Multi-decadal simulation of marsh topography evolution under sea level rise and episodic sediment loads
Coastal marsh within Mediterranean climate zones is exposed to episodic watershed runoff and sediment loads that occur during storm events. Simulating future marsh accretion under sea level rise calls for attention to: (a) physical processes acting over the time scale of storm events and (b) biophysical processes acting over time scales longer than storm events. Using the upper Newport Bay in Southern California as a case study, we examine the influence of event-scale processes on simulated change in marsh topography by comparing: (a) a biophysical model that integrates with an annual time step and neglects event-scale processes (BP-Annual), (b) a physical model that resolves event-scale processes but neglects biophysical interactions (P-Event), and (c) a biophysical model that resolves event-scale physical processes and biophysical processes at annual and longer time scales (BP-Event). A calibrated BP-Event model shows that large (>20-year return period) episodic storm events are major drivers of marsh accretion, depositing up to 30 cm of sediment in one event. Greater deposition is predicted near fluvial sources and tidal channels and less on marshes further from fluvial sources and tidal channels. In contrast, the BP-Annual model poorly resolves spatial structure in marsh accretion as a consequence of neglecting event-scale processes. Furthermore, the P-Event model significantly overestimates marsh accretion as a consequence of neglecting marsh surface compaction driven by annual scale biophysical processes. Differences between BP-Event and BP-Annual models translate up to 20 cm per century in marsh surface elevation.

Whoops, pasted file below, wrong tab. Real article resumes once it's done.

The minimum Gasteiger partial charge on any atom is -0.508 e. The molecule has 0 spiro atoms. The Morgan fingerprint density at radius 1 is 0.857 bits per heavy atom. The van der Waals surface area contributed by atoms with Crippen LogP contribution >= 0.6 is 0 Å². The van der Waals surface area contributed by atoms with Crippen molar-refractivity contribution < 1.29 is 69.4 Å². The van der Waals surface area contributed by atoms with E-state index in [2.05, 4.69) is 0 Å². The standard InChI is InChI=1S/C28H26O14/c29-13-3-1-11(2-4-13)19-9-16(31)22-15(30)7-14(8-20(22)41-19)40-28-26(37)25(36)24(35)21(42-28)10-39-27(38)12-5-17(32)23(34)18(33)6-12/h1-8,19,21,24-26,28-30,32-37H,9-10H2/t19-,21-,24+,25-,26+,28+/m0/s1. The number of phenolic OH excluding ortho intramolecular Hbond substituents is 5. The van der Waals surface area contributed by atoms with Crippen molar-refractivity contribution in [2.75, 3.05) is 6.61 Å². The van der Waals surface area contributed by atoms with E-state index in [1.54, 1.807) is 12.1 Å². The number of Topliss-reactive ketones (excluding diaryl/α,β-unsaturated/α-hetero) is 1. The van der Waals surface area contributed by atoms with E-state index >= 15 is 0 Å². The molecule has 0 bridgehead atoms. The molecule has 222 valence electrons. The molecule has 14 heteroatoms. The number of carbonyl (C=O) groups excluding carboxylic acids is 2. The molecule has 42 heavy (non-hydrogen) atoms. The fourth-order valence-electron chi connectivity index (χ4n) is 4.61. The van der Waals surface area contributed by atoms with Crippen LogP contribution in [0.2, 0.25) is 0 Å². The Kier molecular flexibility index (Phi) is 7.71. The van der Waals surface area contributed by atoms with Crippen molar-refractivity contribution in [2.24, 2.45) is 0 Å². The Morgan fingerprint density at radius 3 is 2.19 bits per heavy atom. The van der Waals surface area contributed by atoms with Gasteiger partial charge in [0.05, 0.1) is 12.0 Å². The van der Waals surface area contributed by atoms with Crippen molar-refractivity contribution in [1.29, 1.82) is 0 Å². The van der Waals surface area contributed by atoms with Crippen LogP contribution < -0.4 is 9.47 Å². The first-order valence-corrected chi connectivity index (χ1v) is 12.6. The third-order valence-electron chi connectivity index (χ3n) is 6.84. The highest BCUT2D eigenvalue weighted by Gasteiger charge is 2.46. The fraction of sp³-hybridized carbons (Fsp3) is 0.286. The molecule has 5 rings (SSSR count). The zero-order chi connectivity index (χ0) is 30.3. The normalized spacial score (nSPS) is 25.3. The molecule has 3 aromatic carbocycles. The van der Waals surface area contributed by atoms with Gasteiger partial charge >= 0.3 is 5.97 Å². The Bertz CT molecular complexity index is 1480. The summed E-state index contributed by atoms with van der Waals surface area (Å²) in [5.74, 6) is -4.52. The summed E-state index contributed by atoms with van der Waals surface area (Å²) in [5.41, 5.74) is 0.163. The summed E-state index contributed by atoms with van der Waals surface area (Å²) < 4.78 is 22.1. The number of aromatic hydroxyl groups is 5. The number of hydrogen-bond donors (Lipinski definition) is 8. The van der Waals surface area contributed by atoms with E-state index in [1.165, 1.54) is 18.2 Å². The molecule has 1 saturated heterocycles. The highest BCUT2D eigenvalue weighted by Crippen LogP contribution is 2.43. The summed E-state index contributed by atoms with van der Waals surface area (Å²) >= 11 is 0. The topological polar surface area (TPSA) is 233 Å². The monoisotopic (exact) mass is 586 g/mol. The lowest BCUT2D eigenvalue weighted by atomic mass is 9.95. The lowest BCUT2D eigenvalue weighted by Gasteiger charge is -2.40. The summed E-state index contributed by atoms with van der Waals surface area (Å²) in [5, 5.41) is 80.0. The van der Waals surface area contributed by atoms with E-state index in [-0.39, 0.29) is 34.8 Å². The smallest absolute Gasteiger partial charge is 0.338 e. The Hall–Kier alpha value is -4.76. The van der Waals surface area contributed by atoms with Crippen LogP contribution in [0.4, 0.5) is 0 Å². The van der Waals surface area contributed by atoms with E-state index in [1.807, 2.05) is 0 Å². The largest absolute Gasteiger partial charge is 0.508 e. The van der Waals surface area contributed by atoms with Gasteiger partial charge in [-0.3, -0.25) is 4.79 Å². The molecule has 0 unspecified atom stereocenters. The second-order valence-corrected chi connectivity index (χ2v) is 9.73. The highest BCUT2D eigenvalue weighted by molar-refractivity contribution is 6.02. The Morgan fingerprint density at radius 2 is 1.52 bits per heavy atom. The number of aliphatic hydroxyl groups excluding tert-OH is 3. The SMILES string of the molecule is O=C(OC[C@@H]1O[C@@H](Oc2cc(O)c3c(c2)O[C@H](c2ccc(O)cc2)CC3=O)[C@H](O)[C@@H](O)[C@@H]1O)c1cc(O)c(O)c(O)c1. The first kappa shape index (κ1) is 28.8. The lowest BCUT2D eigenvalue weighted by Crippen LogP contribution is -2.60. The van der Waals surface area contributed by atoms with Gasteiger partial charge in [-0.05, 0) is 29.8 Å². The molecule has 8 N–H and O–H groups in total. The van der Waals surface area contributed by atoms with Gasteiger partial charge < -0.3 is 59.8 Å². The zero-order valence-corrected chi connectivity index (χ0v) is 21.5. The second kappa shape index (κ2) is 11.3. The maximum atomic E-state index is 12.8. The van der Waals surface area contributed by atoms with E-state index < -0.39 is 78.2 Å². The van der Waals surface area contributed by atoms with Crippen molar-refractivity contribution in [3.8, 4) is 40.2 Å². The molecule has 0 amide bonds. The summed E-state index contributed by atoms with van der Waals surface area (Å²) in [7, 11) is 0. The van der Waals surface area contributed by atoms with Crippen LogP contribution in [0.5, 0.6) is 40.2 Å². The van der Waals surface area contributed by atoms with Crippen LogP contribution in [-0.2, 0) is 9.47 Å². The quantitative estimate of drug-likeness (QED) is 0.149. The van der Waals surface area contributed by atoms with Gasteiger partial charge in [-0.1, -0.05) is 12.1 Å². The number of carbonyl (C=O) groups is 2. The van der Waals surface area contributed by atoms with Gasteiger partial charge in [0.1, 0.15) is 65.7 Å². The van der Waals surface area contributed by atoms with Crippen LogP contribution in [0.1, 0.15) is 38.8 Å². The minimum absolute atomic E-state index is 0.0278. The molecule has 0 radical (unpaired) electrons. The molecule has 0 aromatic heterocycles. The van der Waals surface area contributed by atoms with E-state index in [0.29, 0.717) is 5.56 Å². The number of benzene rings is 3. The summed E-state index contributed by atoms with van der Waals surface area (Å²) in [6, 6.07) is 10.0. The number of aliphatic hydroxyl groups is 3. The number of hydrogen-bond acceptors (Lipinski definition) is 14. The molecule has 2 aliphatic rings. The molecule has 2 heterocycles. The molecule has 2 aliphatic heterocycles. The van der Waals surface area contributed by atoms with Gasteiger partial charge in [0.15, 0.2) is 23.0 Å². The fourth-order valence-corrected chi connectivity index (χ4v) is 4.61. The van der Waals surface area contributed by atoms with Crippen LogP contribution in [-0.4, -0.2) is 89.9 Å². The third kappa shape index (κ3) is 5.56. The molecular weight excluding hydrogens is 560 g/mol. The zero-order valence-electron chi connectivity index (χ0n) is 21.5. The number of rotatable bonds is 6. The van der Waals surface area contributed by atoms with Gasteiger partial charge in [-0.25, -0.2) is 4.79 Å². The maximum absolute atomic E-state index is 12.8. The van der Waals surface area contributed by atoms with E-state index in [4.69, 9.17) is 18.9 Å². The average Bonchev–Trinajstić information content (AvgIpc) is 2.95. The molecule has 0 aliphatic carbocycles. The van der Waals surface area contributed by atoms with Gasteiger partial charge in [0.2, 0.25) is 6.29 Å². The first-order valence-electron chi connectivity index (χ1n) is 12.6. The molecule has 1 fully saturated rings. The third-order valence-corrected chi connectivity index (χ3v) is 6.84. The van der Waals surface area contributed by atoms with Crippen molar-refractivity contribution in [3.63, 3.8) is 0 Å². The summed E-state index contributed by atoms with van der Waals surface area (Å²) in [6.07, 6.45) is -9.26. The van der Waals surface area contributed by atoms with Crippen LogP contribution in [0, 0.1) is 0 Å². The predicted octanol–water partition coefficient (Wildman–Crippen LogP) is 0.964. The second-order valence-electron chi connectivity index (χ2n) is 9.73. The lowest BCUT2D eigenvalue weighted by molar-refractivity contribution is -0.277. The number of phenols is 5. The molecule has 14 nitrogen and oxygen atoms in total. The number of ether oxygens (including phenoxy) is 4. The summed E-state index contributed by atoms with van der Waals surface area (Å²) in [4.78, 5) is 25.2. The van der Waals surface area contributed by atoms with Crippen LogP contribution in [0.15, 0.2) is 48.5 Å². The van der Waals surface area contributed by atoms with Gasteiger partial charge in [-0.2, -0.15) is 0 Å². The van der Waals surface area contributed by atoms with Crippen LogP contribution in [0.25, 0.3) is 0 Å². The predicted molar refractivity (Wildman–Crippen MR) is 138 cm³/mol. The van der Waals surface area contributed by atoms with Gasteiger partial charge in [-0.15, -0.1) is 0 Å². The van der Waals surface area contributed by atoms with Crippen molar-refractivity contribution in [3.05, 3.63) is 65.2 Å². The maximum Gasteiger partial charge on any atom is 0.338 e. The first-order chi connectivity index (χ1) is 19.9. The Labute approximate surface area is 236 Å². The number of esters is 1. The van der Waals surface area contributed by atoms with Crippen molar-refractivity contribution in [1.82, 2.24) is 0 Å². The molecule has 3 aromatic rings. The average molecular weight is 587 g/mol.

|Multi-decadal simulation of marsh topography evolution under sea level rise and episodic sediment loads
|M W Brand, Kevin J. Buffington, J B Rogers, Karen M. Thorne, E D Stein, B F Sanders
|Journal of Geophysical Research: Earth Surface
|USGS Publications Warehouse
|Western Ecological Research Center